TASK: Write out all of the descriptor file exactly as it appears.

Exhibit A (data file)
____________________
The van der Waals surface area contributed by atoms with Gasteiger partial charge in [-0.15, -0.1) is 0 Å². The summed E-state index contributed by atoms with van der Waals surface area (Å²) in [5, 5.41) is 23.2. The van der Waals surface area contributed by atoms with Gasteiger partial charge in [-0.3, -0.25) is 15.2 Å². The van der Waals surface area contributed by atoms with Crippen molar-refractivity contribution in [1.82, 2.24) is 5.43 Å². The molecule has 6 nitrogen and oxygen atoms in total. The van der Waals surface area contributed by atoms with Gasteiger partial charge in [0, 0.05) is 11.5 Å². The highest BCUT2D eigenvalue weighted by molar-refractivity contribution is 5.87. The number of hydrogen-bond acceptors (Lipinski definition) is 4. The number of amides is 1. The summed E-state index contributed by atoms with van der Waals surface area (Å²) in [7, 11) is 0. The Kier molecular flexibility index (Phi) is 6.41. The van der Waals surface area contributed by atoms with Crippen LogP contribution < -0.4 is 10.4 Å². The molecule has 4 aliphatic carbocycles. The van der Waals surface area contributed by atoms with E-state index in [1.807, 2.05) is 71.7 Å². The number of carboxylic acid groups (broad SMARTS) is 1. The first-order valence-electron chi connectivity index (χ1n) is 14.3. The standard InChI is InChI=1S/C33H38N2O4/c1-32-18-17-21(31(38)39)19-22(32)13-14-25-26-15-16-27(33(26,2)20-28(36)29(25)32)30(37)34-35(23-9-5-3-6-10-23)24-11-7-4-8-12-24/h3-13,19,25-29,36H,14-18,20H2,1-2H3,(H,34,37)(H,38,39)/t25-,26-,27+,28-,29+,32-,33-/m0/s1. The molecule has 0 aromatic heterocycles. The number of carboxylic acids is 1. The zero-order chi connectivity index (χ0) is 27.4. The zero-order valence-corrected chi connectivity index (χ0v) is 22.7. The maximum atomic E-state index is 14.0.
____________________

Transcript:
The van der Waals surface area contributed by atoms with Gasteiger partial charge in [-0.15, -0.1) is 0 Å². The summed E-state index contributed by atoms with van der Waals surface area (Å²) in [5, 5.41) is 23.2. The van der Waals surface area contributed by atoms with Gasteiger partial charge in [-0.3, -0.25) is 15.2 Å². The van der Waals surface area contributed by atoms with Crippen molar-refractivity contribution in [1.82, 2.24) is 5.43 Å². The molecule has 6 nitrogen and oxygen atoms in total. The van der Waals surface area contributed by atoms with Gasteiger partial charge in [0, 0.05) is 11.5 Å². The highest BCUT2D eigenvalue weighted by molar-refractivity contribution is 5.87. The number of hydrogen-bond acceptors (Lipinski definition) is 4. The number of amides is 1. The summed E-state index contributed by atoms with van der Waals surface area (Å²) in [7, 11) is 0. The Kier molecular flexibility index (Phi) is 6.41. The van der Waals surface area contributed by atoms with Crippen LogP contribution < -0.4 is 10.4 Å². The molecule has 4 aliphatic carbocycles. The van der Waals surface area contributed by atoms with E-state index in [1.807, 2.05) is 71.7 Å². The number of carboxylic acid groups (broad SMARTS) is 1. The first-order valence-electron chi connectivity index (χ1n) is 14.3. The standard InChI is InChI=1S/C33H38N2O4/c1-32-18-17-21(31(38)39)19-22(32)13-14-25-26-15-16-27(33(26,2)20-28(36)29(25)32)30(37)34-35(23-9-5-3-6-10-23)24-11-7-4-8-12-24/h3-13,19,25-29,36H,14-18,20H2,1-2H3,(H,34,37)(H,38,39)/t25-,26-,27+,28-,29+,32-,33-/m0/s1. The molecule has 0 aromatic heterocycles. The number of carboxylic acids is 1. The zero-order chi connectivity index (χ0) is 27.4. The zero-order valence-corrected chi connectivity index (χ0v) is 22.7. The maximum atomic E-state index is 14.0.